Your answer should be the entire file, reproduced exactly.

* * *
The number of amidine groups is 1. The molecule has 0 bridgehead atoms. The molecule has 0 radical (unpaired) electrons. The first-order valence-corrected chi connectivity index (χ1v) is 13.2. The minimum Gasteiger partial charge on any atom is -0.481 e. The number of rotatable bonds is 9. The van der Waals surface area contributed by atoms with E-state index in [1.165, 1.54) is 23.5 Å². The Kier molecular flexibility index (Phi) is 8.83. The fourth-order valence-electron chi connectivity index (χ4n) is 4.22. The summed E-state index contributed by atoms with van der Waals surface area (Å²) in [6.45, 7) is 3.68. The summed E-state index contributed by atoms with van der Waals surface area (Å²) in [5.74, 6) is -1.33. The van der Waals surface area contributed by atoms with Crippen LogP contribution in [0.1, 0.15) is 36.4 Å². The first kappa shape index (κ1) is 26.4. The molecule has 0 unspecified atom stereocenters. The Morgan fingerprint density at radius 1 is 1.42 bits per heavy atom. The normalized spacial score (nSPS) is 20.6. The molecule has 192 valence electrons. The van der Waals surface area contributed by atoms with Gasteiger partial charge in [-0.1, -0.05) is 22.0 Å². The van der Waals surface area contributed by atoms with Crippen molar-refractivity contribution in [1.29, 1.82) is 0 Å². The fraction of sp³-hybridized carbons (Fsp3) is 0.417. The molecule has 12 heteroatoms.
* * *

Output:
The number of amidine groups is 1. The molecule has 0 bridgehead atoms. The molecule has 0 radical (unpaired) electrons. The first-order valence-corrected chi connectivity index (χ1v) is 13.2. The minimum Gasteiger partial charge on any atom is -0.481 e. The number of rotatable bonds is 9. The van der Waals surface area contributed by atoms with E-state index in [1.165, 1.54) is 23.5 Å². The Kier molecular flexibility index (Phi) is 8.83. The fourth-order valence-electron chi connectivity index (χ4n) is 4.22. The summed E-state index contributed by atoms with van der Waals surface area (Å²) in [6.45, 7) is 3.68. The summed E-state index contributed by atoms with van der Waals surface area (Å²) in [5.74, 6) is -1.33. The van der Waals surface area contributed by atoms with Crippen LogP contribution in [0.1, 0.15) is 36.4 Å². The first kappa shape index (κ1) is 26.4. The molecule has 0 unspecified atom stereocenters. The Morgan fingerprint density at radius 1 is 1.42 bits per heavy atom. The normalized spacial score (nSPS) is 20.6. The molecule has 192 valence electrons. The van der Waals surface area contributed by atoms with Gasteiger partial charge in [-0.1, -0.05) is 22.0 Å². The van der Waals surface area contributed by atoms with Crippen molar-refractivity contribution in [1.29, 1.82) is 0 Å². The fraction of sp³-hybridized carbons (Fsp3) is 0.417. The molecule has 12 heteroatoms.